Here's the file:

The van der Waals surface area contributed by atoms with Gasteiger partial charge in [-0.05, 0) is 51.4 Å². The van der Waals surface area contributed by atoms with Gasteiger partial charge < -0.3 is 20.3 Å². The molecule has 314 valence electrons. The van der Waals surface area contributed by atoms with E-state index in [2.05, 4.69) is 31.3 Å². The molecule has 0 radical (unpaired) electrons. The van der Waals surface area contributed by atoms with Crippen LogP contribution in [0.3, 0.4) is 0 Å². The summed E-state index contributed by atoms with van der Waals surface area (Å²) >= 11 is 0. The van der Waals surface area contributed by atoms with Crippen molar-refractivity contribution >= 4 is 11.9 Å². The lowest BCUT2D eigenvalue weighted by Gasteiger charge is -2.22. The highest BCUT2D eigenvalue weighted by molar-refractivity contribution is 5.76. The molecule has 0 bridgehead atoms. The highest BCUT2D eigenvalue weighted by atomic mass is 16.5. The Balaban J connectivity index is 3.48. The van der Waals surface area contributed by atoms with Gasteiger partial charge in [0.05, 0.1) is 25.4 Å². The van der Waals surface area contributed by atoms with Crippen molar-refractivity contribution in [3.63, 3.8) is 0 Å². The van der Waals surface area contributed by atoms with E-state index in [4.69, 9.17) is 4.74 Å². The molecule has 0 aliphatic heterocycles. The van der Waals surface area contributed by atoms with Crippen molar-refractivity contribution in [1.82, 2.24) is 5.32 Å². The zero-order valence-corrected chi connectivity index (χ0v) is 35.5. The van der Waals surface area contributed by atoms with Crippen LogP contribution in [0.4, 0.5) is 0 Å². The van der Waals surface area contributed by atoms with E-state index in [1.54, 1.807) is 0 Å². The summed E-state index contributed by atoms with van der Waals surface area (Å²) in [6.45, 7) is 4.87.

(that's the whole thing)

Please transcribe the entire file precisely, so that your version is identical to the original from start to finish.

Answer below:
The van der Waals surface area contributed by atoms with Gasteiger partial charge in [-0.05, 0) is 51.4 Å². The van der Waals surface area contributed by atoms with Gasteiger partial charge < -0.3 is 20.3 Å². The molecule has 314 valence electrons. The van der Waals surface area contributed by atoms with E-state index in [2.05, 4.69) is 31.3 Å². The molecule has 0 radical (unpaired) electrons. The van der Waals surface area contributed by atoms with Crippen LogP contribution in [0.3, 0.4) is 0 Å². The summed E-state index contributed by atoms with van der Waals surface area (Å²) >= 11 is 0. The van der Waals surface area contributed by atoms with Crippen molar-refractivity contribution >= 4 is 11.9 Å². The lowest BCUT2D eigenvalue weighted by Gasteiger charge is -2.22. The highest BCUT2D eigenvalue weighted by molar-refractivity contribution is 5.76. The molecule has 0 bridgehead atoms. The highest BCUT2D eigenvalue weighted by atomic mass is 16.5. The Balaban J connectivity index is 3.48. The van der Waals surface area contributed by atoms with Gasteiger partial charge in [0.05, 0.1) is 25.4 Å². The van der Waals surface area contributed by atoms with Crippen molar-refractivity contribution in [3.63, 3.8) is 0 Å². The van der Waals surface area contributed by atoms with E-state index in [4.69, 9.17) is 4.74 Å². The molecule has 0 aliphatic heterocycles. The van der Waals surface area contributed by atoms with Crippen molar-refractivity contribution in [1.82, 2.24) is 5.32 Å². The zero-order valence-corrected chi connectivity index (χ0v) is 35.5. The van der Waals surface area contributed by atoms with Crippen LogP contribution in [0.4, 0.5) is 0 Å². The van der Waals surface area contributed by atoms with E-state index in [1.54, 1.807) is 0 Å². The summed E-state index contributed by atoms with van der Waals surface area (Å²) in [6.45, 7) is 4.87.